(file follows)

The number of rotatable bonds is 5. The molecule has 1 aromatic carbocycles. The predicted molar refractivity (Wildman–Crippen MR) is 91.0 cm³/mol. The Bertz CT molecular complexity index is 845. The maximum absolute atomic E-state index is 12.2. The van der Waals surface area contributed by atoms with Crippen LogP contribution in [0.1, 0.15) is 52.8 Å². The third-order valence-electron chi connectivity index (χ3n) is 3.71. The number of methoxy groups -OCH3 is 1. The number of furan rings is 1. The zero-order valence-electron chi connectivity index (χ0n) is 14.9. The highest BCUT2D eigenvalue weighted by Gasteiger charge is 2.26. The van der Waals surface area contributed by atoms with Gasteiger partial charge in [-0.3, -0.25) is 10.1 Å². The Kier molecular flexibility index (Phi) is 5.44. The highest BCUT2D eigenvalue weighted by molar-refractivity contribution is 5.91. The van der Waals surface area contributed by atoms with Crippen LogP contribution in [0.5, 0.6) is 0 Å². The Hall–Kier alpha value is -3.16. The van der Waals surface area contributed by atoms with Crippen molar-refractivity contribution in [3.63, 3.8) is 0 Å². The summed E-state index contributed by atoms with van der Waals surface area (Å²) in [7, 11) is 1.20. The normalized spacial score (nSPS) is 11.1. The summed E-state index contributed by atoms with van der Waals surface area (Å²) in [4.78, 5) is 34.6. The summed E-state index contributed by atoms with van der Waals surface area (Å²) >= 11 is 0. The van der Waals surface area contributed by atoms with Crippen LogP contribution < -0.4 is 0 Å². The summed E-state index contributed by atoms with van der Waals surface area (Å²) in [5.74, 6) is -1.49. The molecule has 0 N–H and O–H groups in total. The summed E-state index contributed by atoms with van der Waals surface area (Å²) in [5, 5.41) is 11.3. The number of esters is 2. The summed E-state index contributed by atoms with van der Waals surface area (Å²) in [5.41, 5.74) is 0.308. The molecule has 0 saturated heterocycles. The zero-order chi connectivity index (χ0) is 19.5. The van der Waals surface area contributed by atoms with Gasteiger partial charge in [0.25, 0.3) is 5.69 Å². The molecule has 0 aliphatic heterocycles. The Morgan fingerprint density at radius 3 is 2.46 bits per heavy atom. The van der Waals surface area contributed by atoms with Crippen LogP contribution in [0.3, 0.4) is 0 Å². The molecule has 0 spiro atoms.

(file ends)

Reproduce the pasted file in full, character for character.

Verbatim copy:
The number of rotatable bonds is 5. The molecule has 1 aromatic carbocycles. The predicted molar refractivity (Wildman–Crippen MR) is 91.0 cm³/mol. The Bertz CT molecular complexity index is 845. The maximum absolute atomic E-state index is 12.2. The van der Waals surface area contributed by atoms with Crippen LogP contribution in [0.1, 0.15) is 52.8 Å². The third-order valence-electron chi connectivity index (χ3n) is 3.71. The number of methoxy groups -OCH3 is 1. The number of furan rings is 1. The zero-order valence-electron chi connectivity index (χ0n) is 14.9. The highest BCUT2D eigenvalue weighted by Gasteiger charge is 2.26. The van der Waals surface area contributed by atoms with Gasteiger partial charge in [-0.3, -0.25) is 10.1 Å². The Kier molecular flexibility index (Phi) is 5.44. The highest BCUT2D eigenvalue weighted by molar-refractivity contribution is 5.91. The van der Waals surface area contributed by atoms with Crippen LogP contribution in [0.5, 0.6) is 0 Å². The Hall–Kier alpha value is -3.16. The van der Waals surface area contributed by atoms with Crippen molar-refractivity contribution in [3.63, 3.8) is 0 Å². The summed E-state index contributed by atoms with van der Waals surface area (Å²) in [7, 11) is 1.20. The normalized spacial score (nSPS) is 11.1. The summed E-state index contributed by atoms with van der Waals surface area (Å²) in [4.78, 5) is 34.6. The summed E-state index contributed by atoms with van der Waals surface area (Å²) >= 11 is 0. The van der Waals surface area contributed by atoms with Crippen LogP contribution < -0.4 is 0 Å². The summed E-state index contributed by atoms with van der Waals surface area (Å²) in [5.74, 6) is -1.49. The molecule has 0 N–H and O–H groups in total. The summed E-state index contributed by atoms with van der Waals surface area (Å²) in [5, 5.41) is 11.3. The number of esters is 2. The summed E-state index contributed by atoms with van der Waals surface area (Å²) in [5.41, 5.74) is 0.308. The molecule has 0 saturated heterocycles. The zero-order chi connectivity index (χ0) is 19.5. The van der Waals surface area contributed by atoms with Gasteiger partial charge in [0.25, 0.3) is 5.69 Å². The molecule has 0 aliphatic heterocycles. The Morgan fingerprint density at radius 3 is 2.46 bits per heavy atom. The van der Waals surface area contributed by atoms with Crippen LogP contribution in [0.3, 0.4) is 0 Å². The molecule has 0 spiro atoms.